The convening of the third session of the 11th National People’s Congress (NPC), the annual meeting of China’s parliament, saw the government make public its responses to social and economic issues: Rising inflation, runaway property price growth and renminbi appreciation took center stage.
But beyond these headlines there was a notable shift toward tackling some long-term structural issues concerning sustainable growth, including rural economic development.
In a concerted and unprecedented move, 13 regional newspapers published an editorial advocating the abolition of China’s hukou system of household registration, which prevents migrant workers receiving the same social benefits as local citizens. The appeal appeared just days before the start of the NPC, where discussions were to be held on reforming China’s electoral law. Such reforms would grant representation of rural and urban residents in equal proportion.
In his annual work report to the NPC, Premier Wen Jiabao said that the government would step up spending on welfare and rural areas. "We will not only make the pie of social wealth bigger by developing the economy, but also distribute it well," he said, adding that US$104.9 billion would be spent on agriculture, rural areas and farmers.
Such utterances are part and parcel of Beijing’s long-term objective of maintaining "social harmony," but they also recognize the growing income disparity between urbanites and their rural brethren. The National Bureau of Statistics revealed that 2009 urban per capita net income stood at US$2,525, compared with rural income of US$754 – figures that state media claimed showed the widest income gap in 32 years.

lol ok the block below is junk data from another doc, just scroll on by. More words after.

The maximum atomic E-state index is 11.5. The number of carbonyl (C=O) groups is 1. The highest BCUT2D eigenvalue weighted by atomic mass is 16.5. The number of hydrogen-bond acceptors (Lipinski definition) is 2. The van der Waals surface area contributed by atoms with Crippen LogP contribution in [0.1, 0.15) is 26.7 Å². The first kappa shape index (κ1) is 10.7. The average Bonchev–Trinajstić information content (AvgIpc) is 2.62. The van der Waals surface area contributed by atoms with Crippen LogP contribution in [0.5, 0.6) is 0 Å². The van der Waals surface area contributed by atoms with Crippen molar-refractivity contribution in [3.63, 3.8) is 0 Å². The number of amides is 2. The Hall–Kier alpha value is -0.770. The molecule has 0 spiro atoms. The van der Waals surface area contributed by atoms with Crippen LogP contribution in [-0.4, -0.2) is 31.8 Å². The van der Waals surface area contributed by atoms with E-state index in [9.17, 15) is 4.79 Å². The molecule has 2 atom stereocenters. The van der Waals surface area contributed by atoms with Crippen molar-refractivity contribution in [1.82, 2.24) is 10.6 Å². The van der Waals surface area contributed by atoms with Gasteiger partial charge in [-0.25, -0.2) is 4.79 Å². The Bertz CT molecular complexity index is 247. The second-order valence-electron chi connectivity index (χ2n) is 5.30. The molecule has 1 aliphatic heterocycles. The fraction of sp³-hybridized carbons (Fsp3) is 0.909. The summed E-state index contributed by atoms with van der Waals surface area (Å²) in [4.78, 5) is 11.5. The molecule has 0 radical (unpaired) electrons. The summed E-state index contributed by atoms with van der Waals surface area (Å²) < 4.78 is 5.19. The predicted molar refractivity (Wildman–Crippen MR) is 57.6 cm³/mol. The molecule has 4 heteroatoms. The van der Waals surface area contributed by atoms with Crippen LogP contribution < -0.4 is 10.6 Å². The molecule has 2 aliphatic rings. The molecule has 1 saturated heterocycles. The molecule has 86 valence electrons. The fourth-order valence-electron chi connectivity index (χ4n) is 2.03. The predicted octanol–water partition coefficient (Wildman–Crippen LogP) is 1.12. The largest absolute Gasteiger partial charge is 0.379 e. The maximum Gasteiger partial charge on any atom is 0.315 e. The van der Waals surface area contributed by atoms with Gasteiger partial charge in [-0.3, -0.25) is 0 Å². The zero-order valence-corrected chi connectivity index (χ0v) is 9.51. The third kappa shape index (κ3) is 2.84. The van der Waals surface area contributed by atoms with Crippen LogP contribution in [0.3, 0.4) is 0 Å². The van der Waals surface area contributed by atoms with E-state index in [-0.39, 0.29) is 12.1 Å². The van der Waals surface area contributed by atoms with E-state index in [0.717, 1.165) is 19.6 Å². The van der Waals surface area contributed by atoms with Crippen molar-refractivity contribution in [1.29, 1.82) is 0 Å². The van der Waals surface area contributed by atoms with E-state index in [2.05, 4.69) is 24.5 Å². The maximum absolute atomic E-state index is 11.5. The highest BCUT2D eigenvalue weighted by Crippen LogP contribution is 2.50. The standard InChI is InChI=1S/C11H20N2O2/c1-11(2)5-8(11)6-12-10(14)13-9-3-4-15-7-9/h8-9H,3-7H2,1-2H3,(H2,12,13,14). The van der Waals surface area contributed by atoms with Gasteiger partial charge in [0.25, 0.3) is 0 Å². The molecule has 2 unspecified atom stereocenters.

That said, for all Beijing’s understanding of the plight of the more than 900 million people living in rural hinterlands, it has shown little concrete evidence of a plan to tackle widening income disparity.
There have been plenty of band-aid remedies, and these look set to continue. For example, the central government acted quickly to support rural consumption by including rural-area subsidies on durable goods in its 2008 stimulus plan. Beijing has indicated that preferential policies, including subsidized trade-in schemes for white goods and some consumer electronics will remain in place this year, as will subsidies and tax cuts on vehicles with small engines.
But these policies cannot remain forever. When the government finally starts to roll back these stimulus policies, it must do something to encourage rural dwellers to feel more comfortable in spending cash on discretionary items.
There is no quick-fix solution – and changes are unlikely to be made overnight – but discussion at the NPC of reforming the hukou and social welfare systems, including healthcare and housing, is an important step toward supporting long-term, nationwide economic growth.